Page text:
Published by Bernard Quaritch Ltd., London, August 2009
230 x 238 mm, 242 pages, over 150 illustrations, most of which are reproductions from original photographs
The first comprehensive history of the earliest years of photography in China, combining previously unpublished research with over 150 photographs, many of which are attributed and published here for the first time.
Terry Bennett describes the way in which the discovery of photography in China was framed against the tumultuous backdrop of the Opium Wars, the Taiping Rebellion and the opening of numerous treaty ports to foreign trade. From 1842, when the use of a camera was first recorded in China, foreign and Chinese photographers captured the people, places and events of this unsettled period. They were professional portraitists, soldiers and pioneering amateurs, among them: Jules Itier; Pierre Rossier; Lo Yuanyou (the earliest-recorded Chinese commercial photographer); Felix Beato; and Milton Miller. The author, an acclaimed international authority on historical photographs from China, Japan and Korea, sheds new light on the unique historical value of these photographs.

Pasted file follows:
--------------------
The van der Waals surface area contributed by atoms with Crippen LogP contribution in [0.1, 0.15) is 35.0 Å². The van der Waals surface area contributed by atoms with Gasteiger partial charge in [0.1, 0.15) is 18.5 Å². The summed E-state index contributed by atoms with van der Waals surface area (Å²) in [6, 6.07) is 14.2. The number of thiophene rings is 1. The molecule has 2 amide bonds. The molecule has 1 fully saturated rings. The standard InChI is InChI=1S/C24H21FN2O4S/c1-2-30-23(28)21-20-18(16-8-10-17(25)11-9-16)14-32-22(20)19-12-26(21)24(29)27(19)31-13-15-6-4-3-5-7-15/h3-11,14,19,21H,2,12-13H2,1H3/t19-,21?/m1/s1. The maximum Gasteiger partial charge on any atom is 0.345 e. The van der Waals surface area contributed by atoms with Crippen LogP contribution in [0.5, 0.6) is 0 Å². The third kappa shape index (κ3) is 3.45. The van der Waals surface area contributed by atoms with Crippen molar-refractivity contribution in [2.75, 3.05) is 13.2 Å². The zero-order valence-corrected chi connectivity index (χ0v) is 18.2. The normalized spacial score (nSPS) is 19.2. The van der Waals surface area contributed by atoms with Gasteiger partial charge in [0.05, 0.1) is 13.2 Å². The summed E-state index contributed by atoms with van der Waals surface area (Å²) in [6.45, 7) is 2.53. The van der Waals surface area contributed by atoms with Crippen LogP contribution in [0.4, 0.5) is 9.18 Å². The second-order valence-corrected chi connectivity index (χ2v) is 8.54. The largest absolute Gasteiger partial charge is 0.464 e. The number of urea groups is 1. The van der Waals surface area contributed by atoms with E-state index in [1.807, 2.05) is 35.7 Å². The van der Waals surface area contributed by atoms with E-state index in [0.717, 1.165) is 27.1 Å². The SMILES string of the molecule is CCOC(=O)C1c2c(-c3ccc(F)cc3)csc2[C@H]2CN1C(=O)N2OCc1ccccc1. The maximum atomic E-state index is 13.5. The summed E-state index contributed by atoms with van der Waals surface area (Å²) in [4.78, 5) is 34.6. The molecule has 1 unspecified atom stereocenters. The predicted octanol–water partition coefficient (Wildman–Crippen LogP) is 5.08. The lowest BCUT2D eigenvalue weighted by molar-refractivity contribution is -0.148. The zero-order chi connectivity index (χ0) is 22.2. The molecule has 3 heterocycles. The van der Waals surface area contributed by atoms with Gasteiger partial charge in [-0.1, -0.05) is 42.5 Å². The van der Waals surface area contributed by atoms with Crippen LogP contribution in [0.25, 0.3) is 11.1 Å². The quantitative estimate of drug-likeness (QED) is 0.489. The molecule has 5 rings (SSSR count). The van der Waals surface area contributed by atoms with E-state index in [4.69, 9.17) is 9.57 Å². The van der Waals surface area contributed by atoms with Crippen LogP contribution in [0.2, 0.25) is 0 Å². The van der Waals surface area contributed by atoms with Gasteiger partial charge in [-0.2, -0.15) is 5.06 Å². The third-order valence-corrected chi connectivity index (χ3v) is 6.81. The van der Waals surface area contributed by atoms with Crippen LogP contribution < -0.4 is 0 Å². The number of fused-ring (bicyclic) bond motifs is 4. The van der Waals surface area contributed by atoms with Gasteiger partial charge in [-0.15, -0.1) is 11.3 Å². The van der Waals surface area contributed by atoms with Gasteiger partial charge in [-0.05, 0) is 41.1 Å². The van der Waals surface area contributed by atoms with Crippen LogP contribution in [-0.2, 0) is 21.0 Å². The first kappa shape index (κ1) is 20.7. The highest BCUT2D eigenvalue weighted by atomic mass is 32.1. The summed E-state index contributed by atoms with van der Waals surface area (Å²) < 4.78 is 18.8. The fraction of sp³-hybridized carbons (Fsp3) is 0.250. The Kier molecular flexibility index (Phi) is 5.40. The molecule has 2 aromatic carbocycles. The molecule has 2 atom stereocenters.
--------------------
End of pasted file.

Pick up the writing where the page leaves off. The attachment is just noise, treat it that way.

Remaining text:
The images are drawn from institutional and private collections from all over the world. The text includes extensive documentary notes, valuable listings of early stereoviews of China and biographies of more than forty photographers working in China up to 1860. It also introduces important new detail on the life of Felix Beato.
‘This volume by Terry Bennett is a welcome addition to the discussion of photography as both practice and collective artifact situated beyond the familiar metropolitan circuits of the West . . . . Bennett does his readers an unparalleled service in providing the dates, itineraries and career paths yielded through the biographical approach that he exercises for each subject of his enquiry. The amount that Bennett has collected from all his sources is unprecedented for its comprehension and in its varied levels of content and aesthetic standard. His illustrations reproduce photographs to a rarely rewarded degree of accuracy in terms of both tone and grain, enhanced in many cases by full-page reproductions and double openings for some of the panoramic views, whose unpopulated stillness, sometimes further emptied of clouds and moving water, projects the eerie beauty of fabric that has likewise long since vanished. These new images and what Bennett reveals concerning their authors’ careers comprise what will be a lasting and influential addition to the Chinese field of photography studies as well as nineteenth-century history.’
Department of Chinese Studies, Leiden University,
Trans-Asia Photography Review, vol. 1, no. 1, Fall 2010.
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